Pueblo harvests latest grape crop for New Mexico-based Gruet Winery
The tradition of pueblos growing grapes for wine in New Mexico goes back a long way, and with a recent partnership between Santa Ana Pueblo in Sandoval County and a premier winery, that tradition is seeing a revival.
Joe Bronk, director of agricultural enterprises for Santa Ana Pueblo, said this summer’s harvest of grapes grown for New Mexico-based Gruet Winery was the fourth crop since the pueblo first planted grapes for Gruet Winery in 2014.
Bronk contacted Gruet “about their interest in the feasibility of forming a partnership” and the winery provided a letter of intent to purchase, so that Santa Ana could secure grant funding from the Administration for Native Americans under the U.S. Department of Health and Human Services and the Bureau of Indian Affairs, Southern Pueblo Agency, Bronk said.
Gruet was “more than happy to entertain the idea, they basically said, ‘Well sure, if you are gonna build it, we have a need for it,’ ” he said. The idea was that the project would be self-sufficient and the pueblo takes over ownership and management, he said.
The pueblo plants mostly Chardonnay and pinot noir and some pinot meunier for Gruet, the same varietals that are grown at the winery’s Engle vineyards near Truth or Consequences.
For Gruet “this was an obvious win-win,” Gruet spokeswoman Heidi Witherspoon said by email. “The pueblo diversifies economically, we buy the grapes they grow (definitely working with them on technique and varieties), its labor force learns how to grow and harvest vinifera (the common grape vine), and Gruet gets another source for grapes that has reliable and proximal access to water.”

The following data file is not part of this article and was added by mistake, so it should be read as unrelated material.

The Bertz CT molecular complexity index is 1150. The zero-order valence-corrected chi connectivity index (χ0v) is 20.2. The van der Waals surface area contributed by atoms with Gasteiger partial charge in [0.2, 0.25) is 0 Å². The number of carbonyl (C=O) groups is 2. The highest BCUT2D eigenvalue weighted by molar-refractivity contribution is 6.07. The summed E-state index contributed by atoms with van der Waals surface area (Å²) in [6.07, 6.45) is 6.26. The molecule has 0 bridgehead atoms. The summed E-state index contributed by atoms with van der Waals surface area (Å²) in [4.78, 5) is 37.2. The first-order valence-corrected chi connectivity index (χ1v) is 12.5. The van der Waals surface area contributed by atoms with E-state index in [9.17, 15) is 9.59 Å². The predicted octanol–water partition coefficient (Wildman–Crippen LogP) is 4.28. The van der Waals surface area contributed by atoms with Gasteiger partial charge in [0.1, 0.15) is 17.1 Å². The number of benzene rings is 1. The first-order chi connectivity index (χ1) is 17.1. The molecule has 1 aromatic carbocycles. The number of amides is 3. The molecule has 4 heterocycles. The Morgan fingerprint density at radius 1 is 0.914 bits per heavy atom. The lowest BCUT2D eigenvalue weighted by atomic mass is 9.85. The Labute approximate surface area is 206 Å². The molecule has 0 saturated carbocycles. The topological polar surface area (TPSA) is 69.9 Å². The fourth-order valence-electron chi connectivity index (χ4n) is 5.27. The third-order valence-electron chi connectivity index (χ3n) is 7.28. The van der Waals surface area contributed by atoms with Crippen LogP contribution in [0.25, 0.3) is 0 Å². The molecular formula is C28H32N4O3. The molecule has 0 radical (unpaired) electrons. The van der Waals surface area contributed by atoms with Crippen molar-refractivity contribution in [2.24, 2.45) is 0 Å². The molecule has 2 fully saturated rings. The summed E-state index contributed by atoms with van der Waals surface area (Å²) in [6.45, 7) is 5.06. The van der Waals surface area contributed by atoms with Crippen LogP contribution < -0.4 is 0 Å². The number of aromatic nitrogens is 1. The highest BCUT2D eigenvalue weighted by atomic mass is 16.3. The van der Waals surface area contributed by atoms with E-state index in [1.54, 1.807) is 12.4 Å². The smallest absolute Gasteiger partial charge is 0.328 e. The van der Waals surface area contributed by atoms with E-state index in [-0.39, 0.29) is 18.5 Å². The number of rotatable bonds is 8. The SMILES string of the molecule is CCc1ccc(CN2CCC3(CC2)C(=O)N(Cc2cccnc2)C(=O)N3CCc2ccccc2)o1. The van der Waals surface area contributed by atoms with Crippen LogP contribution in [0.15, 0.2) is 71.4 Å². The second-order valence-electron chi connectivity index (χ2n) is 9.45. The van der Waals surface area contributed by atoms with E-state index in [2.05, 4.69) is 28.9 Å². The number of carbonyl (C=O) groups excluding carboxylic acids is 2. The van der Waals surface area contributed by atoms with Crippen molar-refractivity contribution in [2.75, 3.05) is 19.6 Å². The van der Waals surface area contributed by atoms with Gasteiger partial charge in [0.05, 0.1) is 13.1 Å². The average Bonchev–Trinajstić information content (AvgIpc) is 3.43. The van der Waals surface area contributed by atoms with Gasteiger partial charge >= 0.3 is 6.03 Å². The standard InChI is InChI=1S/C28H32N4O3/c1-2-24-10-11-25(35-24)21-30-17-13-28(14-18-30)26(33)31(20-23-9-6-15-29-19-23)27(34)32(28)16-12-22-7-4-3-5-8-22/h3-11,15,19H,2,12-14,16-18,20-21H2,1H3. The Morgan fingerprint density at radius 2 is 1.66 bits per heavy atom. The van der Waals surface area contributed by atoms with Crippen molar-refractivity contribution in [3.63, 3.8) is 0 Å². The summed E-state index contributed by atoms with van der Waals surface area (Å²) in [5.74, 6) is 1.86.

Private/pueblo grape growing partnerships could be a growing trend, said Christopher Goblet, executive director of Viva Vino, New Mexico Wine, a statewide trade organization. Goblet sees it as “a natural fit” and he plans on meeting soon with the American Indian Chamber of Commerce to see if more pueblos want to grow grapes.
“There is a desire for New Mexico-grown grapes and wine,” said Bronk, adding that Santa Ana has more acreage available for grape growing.
Although the majority of wine produced in New Mexico is consumed by residents and by visiting tourists, that could also be changing as more state wineries look to send their products beyond state borders as Gruet does, Goblet said.
The Santa Ana harvest was not the work of just one pueblo. A Native American labor force picked the 30 acres along Interstate 25 by hand with contract labor crews in addition to Santa Ana’s, getting help from Santo Domingo, San Felipe, Jemez and Zia pueblos, Bronk said. This year’s harvest netted 75 tons.
Bronk earned a degree in agriculture from Auburn University and honed his skills working in the wheat and grape harvests of California.
Wine growers often speak of a region’s “terroir,” or the environment in which a wine is produced. Altitude seems to be a key ingredient in shaping the flavor of New Mexico wines. The high altitude here, where pinot noir grapes are grown at some of the highest altitudes in the world, “results in great acidity and fruit flavors,” Witherspoon said. The Engle vineyards are about 4,775 feet above sea level, while the Santa Ana Pueblo vineyard is at about 5,200 feet.
The Gruet tradition goes back to founder Gilbert Gruet producing Champagne in France in the 1950s. When the family traveled to New Mexico in 1983, they encountered European winemakers who had done well planting vineyards in Engle, and in 1984, they planted their first experimental grapes there, according to the winery’s website.
At Santa Ana, the pueblo also has its own farm growing alfalfa and corn, a custom mill grinding blue, white and yellow corn, and wheat, and a native plant nursery and retail garden center that serves the public, Bronk said.
With this year’s harvest proclaimed successful, Santa Ana and Gruet are looking to a future of cultivating more pueblo acres for grapes. The pueblo could potentially plant another 400 acres for Gruet grapes, Bronk said.
“There is definitely an opportunity to expand,” said Witherspoon. “We are optimistic about further expansion and we can always use more quality New Mexico grapes at Gruet.”